Sorry if that messes with anyone’s head. What we do know is that Christ was born? We do know that wise man, also known as magi, came. We do know that gifts were given. Let’s talk about those gifts.

First the gold. Money is always a good gift! Some say that this gift was given in recognition of the kingship of Christ. Gold is something we associate with kings. Kings usually have a lot of it!

I like to think that the reason the wise men were guided by God to give the gift of gold was that this was God’s way of providing for Mary and Joseph and the young Jesus. We all know that living takes money.

Joseph was a carpenter. Perhaps during these early months of Jesus’ life, he was able to get work as a carpenter. But something was about to happen that was going to turn their lives into chaos.

I mentioned earlier that Herod issued that horrible decree, killing so many innocent lives. Jesus was spared from that massacre. Joseph was warned in a dream to take the child and his mother, to escape to Egypt. They were to stay there until God tells them it is safe to return home. That would take money. Money they did not have to worry about because God had already provided it through the gift of the wise men.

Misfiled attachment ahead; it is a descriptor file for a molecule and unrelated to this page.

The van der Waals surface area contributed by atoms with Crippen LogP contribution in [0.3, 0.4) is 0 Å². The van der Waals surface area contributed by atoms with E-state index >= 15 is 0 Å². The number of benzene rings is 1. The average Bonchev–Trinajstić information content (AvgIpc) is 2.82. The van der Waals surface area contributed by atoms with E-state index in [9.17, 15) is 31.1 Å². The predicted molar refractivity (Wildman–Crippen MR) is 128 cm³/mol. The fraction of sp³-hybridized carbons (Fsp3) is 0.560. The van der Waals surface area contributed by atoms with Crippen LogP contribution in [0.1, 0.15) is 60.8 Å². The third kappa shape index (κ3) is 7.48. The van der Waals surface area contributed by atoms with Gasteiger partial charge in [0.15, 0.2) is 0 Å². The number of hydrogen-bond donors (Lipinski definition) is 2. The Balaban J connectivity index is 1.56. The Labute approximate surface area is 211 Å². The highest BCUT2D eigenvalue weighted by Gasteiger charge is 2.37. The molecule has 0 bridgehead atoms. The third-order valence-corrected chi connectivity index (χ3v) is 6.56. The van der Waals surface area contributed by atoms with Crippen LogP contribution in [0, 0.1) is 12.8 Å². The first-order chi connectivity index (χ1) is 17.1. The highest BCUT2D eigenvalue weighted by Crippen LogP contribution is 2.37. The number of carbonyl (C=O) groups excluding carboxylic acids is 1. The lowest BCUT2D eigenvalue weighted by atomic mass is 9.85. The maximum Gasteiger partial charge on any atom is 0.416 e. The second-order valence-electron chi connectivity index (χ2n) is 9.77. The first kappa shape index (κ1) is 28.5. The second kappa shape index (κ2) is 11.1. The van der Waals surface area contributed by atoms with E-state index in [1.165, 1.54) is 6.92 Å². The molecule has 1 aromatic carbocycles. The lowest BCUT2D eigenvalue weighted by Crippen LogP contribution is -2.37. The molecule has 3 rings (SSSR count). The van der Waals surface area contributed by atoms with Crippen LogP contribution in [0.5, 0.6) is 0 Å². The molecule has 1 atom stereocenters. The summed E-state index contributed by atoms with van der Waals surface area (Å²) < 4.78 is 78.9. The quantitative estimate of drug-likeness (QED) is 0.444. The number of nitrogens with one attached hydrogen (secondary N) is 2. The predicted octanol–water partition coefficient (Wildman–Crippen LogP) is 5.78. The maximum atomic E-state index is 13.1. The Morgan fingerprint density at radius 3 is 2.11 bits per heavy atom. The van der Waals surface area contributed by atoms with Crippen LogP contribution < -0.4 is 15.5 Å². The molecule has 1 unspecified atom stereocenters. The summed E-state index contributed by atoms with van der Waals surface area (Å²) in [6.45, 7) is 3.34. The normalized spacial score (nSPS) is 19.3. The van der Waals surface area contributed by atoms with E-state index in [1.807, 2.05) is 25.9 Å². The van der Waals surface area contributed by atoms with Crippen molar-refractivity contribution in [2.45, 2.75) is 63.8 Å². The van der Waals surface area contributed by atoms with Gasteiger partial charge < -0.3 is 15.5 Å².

Isn’t that great to remember that God has provided even before the need was known? I know we worry and fret over all kinds of things. Sometimes, we worry and fret over money.

I can only testify that God has provided for me so many times. Sometimes, His provision has been very apparent. Sometimes, it has not. But God has always provided a way where there seems to be no way.

The second gift was the gift of frankincense. This was a gift appropriate for a priest. It recognized Jesus’ role as our High Priest.

Incense was used in worship. It was burned in the temple. It represented the prayers of the people and the priests rising up before God.

Frankincense was also used for its healing properties. Today, sometimes the oils we use for anointing have frankincense in them.